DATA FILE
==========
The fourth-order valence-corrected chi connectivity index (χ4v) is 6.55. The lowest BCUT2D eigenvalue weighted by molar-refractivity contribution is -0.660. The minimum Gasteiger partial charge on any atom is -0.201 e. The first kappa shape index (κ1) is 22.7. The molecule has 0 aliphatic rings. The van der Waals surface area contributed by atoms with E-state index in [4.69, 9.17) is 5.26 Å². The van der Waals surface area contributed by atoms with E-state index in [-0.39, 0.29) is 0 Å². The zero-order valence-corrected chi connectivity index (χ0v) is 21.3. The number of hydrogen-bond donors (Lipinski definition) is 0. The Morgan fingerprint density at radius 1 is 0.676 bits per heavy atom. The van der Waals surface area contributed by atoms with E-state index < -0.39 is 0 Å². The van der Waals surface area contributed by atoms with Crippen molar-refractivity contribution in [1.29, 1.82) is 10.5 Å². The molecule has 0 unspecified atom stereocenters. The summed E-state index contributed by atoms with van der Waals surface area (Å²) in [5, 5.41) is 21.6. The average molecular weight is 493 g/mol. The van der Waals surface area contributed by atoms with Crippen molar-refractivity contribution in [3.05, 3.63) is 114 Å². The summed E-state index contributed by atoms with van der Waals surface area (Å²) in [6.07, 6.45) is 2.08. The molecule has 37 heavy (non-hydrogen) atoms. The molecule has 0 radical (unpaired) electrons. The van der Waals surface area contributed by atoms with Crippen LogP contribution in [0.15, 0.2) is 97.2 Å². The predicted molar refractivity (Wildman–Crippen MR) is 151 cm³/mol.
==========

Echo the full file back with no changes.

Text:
The fourth-order valence-corrected chi connectivity index (χ4v) is 6.55. The lowest BCUT2D eigenvalue weighted by molar-refractivity contribution is -0.660. The minimum Gasteiger partial charge on any atom is -0.201 e. The first kappa shape index (κ1) is 22.7. The molecule has 0 aliphatic rings. The van der Waals surface area contributed by atoms with E-state index in [4.69, 9.17) is 5.26 Å². The van der Waals surface area contributed by atoms with E-state index in [-0.39, 0.29) is 0 Å². The zero-order valence-corrected chi connectivity index (χ0v) is 21.3. The number of hydrogen-bond donors (Lipinski definition) is 0. The Morgan fingerprint density at radius 1 is 0.676 bits per heavy atom. The van der Waals surface area contributed by atoms with E-state index < -0.39 is 0 Å². The van der Waals surface area contributed by atoms with Crippen molar-refractivity contribution in [1.29, 1.82) is 10.5 Å². The molecule has 0 unspecified atom stereocenters. The summed E-state index contributed by atoms with van der Waals surface area (Å²) in [5, 5.41) is 21.6. The average molecular weight is 493 g/mol. The van der Waals surface area contributed by atoms with Crippen molar-refractivity contribution in [3.05, 3.63) is 114 Å². The summed E-state index contributed by atoms with van der Waals surface area (Å²) in [6.07, 6.45) is 2.08. The molecule has 37 heavy (non-hydrogen) atoms. The molecule has 0 radical (unpaired) electrons. The van der Waals surface area contributed by atoms with Crippen LogP contribution in [0.15, 0.2) is 97.2 Å². The predicted molar refractivity (Wildman–Crippen MR) is 151 cm³/mol.